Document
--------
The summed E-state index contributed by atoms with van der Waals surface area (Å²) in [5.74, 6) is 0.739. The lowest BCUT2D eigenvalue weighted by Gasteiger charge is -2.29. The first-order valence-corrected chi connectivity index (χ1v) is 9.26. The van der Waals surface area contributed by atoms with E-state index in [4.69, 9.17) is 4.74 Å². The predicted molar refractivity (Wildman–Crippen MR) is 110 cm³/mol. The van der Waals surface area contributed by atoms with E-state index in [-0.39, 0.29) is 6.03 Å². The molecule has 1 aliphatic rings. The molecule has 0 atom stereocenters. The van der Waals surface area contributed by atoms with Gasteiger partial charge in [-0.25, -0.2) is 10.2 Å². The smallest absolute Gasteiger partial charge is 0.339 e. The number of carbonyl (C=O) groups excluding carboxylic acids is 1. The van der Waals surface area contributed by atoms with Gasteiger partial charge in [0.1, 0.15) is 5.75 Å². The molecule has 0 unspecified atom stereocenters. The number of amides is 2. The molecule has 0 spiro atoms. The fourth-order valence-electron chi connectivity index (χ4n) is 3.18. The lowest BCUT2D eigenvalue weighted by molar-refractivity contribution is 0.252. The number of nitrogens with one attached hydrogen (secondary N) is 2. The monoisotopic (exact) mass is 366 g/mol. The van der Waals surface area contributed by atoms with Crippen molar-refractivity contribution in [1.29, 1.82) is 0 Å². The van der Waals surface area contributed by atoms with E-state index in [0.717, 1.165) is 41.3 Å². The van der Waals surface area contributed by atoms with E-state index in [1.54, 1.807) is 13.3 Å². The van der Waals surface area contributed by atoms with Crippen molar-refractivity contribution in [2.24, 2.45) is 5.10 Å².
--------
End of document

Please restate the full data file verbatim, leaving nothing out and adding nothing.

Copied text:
The summed E-state index contributed by atoms with van der Waals surface area (Å²) in [5.74, 6) is 0.739. The lowest BCUT2D eigenvalue weighted by Gasteiger charge is -2.29. The first-order valence-corrected chi connectivity index (χ1v) is 9.26. The van der Waals surface area contributed by atoms with E-state index in [4.69, 9.17) is 4.74 Å². The predicted molar refractivity (Wildman–Crippen MR) is 110 cm³/mol. The van der Waals surface area contributed by atoms with E-state index in [-0.39, 0.29) is 6.03 Å². The molecule has 1 aliphatic rings. The molecule has 0 atom stereocenters. The van der Waals surface area contributed by atoms with Gasteiger partial charge in [-0.25, -0.2) is 10.2 Å². The smallest absolute Gasteiger partial charge is 0.339 e. The number of carbonyl (C=O) groups excluding carboxylic acids is 1. The van der Waals surface area contributed by atoms with Gasteiger partial charge in [0.1, 0.15) is 5.75 Å². The molecule has 0 unspecified atom stereocenters. The number of amides is 2. The molecule has 0 spiro atoms. The fourth-order valence-electron chi connectivity index (χ4n) is 3.18. The lowest BCUT2D eigenvalue weighted by molar-refractivity contribution is 0.252. The number of nitrogens with one attached hydrogen (secondary N) is 2. The monoisotopic (exact) mass is 366 g/mol. The van der Waals surface area contributed by atoms with Crippen molar-refractivity contribution in [1.29, 1.82) is 0 Å². The van der Waals surface area contributed by atoms with E-state index in [0.717, 1.165) is 41.3 Å². The van der Waals surface area contributed by atoms with E-state index in [1.54, 1.807) is 13.3 Å². The van der Waals surface area contributed by atoms with Crippen molar-refractivity contribution in [2.24, 2.45) is 5.10 Å².